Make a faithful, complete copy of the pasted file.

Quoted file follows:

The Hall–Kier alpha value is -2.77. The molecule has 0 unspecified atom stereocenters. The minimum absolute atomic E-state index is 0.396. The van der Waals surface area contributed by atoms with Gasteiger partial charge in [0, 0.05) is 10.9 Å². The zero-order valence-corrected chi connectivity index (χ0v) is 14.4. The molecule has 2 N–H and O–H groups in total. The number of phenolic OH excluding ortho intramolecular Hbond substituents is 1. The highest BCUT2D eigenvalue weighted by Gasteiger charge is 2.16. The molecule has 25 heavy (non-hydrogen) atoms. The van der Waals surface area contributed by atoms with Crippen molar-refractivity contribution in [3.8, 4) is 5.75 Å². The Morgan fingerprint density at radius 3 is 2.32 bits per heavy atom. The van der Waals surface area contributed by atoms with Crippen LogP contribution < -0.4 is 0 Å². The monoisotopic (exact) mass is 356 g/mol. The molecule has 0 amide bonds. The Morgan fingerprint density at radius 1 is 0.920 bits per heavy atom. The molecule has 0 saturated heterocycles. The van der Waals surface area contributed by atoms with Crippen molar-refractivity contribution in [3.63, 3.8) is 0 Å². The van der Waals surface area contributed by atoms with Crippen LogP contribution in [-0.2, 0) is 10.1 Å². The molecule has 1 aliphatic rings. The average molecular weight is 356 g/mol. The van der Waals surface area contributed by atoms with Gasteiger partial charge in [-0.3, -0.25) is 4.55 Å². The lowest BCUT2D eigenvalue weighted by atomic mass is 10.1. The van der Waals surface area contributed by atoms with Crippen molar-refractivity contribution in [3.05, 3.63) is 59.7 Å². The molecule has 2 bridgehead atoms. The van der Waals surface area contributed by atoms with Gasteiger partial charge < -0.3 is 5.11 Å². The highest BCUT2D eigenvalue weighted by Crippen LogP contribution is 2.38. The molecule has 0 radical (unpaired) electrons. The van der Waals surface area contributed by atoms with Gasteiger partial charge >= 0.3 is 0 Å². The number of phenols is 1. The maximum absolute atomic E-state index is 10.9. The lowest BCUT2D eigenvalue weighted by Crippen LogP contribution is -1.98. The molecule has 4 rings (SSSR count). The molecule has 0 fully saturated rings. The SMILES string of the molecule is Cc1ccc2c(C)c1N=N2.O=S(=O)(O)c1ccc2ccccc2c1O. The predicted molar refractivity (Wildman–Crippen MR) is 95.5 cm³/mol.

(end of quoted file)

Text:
The Hall–Kier alpha value is -2.77. The molecule has 0 unspecified atom stereocenters. The minimum absolute atomic E-state index is 0.396. The van der Waals surface area contributed by atoms with Gasteiger partial charge in [0, 0.05) is 10.9 Å². The zero-order valence-corrected chi connectivity index (χ0v) is 14.4. The molecule has 2 N–H and O–H groups in total. The number of phenolic OH excluding ortho intramolecular Hbond substituents is 1. The highest BCUT2D eigenvalue weighted by Gasteiger charge is 2.16. The molecule has 25 heavy (non-hydrogen) atoms. The van der Waals surface area contributed by atoms with Crippen molar-refractivity contribution in [3.8, 4) is 5.75 Å². The Morgan fingerprint density at radius 3 is 2.32 bits per heavy atom. The van der Waals surface area contributed by atoms with Crippen LogP contribution < -0.4 is 0 Å². The monoisotopic (exact) mass is 356 g/mol. The molecule has 0 amide bonds. The Morgan fingerprint density at radius 1 is 0.920 bits per heavy atom. The molecule has 0 saturated heterocycles. The van der Waals surface area contributed by atoms with Crippen molar-refractivity contribution in [3.63, 3.8) is 0 Å². The van der Waals surface area contributed by atoms with Crippen LogP contribution in [-0.2, 0) is 10.1 Å². The molecule has 1 aliphatic rings. The average molecular weight is 356 g/mol. The van der Waals surface area contributed by atoms with Gasteiger partial charge in [-0.3, -0.25) is 4.55 Å². The lowest BCUT2D eigenvalue weighted by atomic mass is 10.1. The van der Waals surface area contributed by atoms with Crippen molar-refractivity contribution in [3.05, 3.63) is 59.7 Å². The molecule has 2 bridgehead atoms. The van der Waals surface area contributed by atoms with Gasteiger partial charge < -0.3 is 5.11 Å². The highest BCUT2D eigenvalue weighted by Crippen LogP contribution is 2.38. The molecule has 0 radical (unpaired) electrons. The van der Waals surface area contributed by atoms with Gasteiger partial charge >= 0.3 is 0 Å². The number of phenols is 1. The maximum absolute atomic E-state index is 10.9. The lowest BCUT2D eigenvalue weighted by Crippen LogP contribution is -1.98. The molecule has 4 rings (SSSR count). The molecule has 0 fully saturated rings. The SMILES string of the molecule is Cc1ccc2c(C)c1N=N2.O=S(=O)(O)c1ccc2ccccc2c1O. The predicted molar refractivity (Wildman–Crippen MR) is 95.5 cm³/mol.